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Room to talk

App-based meeting room booking technology offers flexibility and efficiency, says Daniel Gustafsson Salmonsson.

© GettyImages
© GettyImages

04 November 2019 | Daniel Gustafsson Salmonsson

Ordering a taxi online should be straightforward, but it is rarely as efficient as using a ride-hailing app. The latter gets you from A to B and allows you to personalise your preferences. Finding and booking a meeting room should be just as flexible and efficient. And an app-based system enables this. 

Users can apply preferences such as size, number of seats and specific equipment needed, and the app-based system lists suitable rooms with directions to them. Workplace managers looking to roll out such a system should consider the following.

Choose the right system

Users will only adopt new tech if it is easy to use and provides value. Choose a system that:

Offers ease of use: Don’t choose a system contingent on cost alone or one that has the most extensive list of features. Users will not adopt it if it is any harder to use than their personal mobile devices. 

Provides analytics: Measuring meeting room use helps to optimise space over time.  

Run a trial period

Having chosen a system, workplace managers will need to consider how people will use it in conjunction with existing processes and office space. 

Before roll-out, run a trial period in a single location or with a small group of users to understand how it is being used and iron out any unexpected problems.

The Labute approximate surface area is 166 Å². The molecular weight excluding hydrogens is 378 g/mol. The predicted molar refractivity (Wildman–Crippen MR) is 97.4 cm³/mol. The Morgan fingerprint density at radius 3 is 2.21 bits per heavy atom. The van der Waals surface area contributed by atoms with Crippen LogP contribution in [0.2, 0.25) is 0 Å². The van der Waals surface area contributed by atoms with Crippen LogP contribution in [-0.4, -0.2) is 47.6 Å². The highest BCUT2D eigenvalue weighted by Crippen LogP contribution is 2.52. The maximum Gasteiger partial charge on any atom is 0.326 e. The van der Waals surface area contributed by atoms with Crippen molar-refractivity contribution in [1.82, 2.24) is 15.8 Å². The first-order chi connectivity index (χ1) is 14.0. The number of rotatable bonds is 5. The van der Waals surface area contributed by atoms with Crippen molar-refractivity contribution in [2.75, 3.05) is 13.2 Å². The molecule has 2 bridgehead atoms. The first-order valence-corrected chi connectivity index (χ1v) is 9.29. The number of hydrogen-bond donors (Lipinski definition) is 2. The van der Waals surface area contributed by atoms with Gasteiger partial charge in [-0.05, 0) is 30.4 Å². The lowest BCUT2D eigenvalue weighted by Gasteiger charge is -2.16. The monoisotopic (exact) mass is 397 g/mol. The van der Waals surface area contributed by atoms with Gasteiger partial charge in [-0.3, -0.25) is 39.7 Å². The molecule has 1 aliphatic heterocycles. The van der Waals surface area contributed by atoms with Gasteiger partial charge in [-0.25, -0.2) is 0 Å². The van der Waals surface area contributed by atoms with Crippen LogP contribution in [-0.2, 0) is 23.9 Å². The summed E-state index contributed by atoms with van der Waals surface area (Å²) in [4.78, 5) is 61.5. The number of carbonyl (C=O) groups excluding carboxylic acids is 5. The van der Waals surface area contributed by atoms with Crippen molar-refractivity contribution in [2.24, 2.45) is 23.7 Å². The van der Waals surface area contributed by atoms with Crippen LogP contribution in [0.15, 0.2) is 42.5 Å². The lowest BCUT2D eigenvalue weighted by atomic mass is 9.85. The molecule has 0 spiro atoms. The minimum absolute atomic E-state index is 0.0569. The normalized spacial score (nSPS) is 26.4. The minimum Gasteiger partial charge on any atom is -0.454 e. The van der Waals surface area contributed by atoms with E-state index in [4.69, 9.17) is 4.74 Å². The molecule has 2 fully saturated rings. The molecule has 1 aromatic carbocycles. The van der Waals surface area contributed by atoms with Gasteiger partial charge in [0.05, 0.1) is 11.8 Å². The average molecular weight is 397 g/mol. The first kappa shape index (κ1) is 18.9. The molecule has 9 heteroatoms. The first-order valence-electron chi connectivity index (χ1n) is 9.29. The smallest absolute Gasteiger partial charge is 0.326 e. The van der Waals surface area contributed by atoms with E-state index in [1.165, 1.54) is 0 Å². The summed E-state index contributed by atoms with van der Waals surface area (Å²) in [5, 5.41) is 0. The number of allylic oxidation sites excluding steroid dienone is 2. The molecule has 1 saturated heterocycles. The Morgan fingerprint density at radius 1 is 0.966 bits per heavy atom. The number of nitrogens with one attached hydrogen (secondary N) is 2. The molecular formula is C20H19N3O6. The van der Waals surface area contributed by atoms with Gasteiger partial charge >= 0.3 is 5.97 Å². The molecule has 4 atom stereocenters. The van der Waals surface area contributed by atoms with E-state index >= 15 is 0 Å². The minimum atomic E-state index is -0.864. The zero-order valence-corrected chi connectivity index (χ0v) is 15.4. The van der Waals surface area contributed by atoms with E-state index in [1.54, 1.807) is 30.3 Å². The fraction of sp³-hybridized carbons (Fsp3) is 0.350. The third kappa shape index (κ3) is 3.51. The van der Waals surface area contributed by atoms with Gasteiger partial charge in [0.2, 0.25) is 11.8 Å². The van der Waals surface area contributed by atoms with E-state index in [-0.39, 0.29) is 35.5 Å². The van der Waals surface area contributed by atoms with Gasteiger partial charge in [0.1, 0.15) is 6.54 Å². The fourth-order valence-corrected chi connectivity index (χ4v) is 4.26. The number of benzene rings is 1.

Note that a pilot phase should not be confused with training employees on the ‘right’ way of using the product. If this needs to happen then it is probably the wrong product. Behavioural change should happen automatically. So because a system is easy to use and simplifies booking meeting rooms, employees will see sufficient incentive to use it.

This is what we see at our clients’ organisations. For example, global robotics manufacturer OnRobot says the system has made it easier and faster to set up ad hoc meetings between geographically dispersed teams. Meetings that previously would have had to be scheduled well in advance can now be set up as and when the need arises, helping participants to remain more agile and to make faster decisions. This is because users quickly find available meeting rooms with the necessary equipment.

Optimise room use

Once systems are in regular use, workplace managers can begin to use the available data to consider how space can be best used. 

Duration: Test it for between three and six months, which is long enough to identify trends without the data being skewed by one-off or unusual events. For example, looking at the data only for August, when many people are taking holidays, would not give a fair reflection of how space is being used at other times of the year. 

Decisions: Data enables decisions to be made with real evidence of how rooms are being used instead of ‘gut instinct’ and perception. Some ways in which the data can inform decisions include:

  •  A few of the larger rooms could be split into smaller huddle rooms, or vice versa. 
  •  Despite having enough rooms, some could be determined to benefit most from having specific equipment such as a teleconferencing facility.
  •  Alternative management of the week; all of the rooms could be booked for pre-planned meetings on Mondays but be empty for the rest of the week.
  • There are a variety of challenges that come with implementing new technologies. Often, the biggest hurdle is changing staff habits, but by demonstrating the value of a new product you could quickly change perceptions by driving value and optimising the space available. 


Daniel Gustafsson Salmonsson is product and development manager at Evoko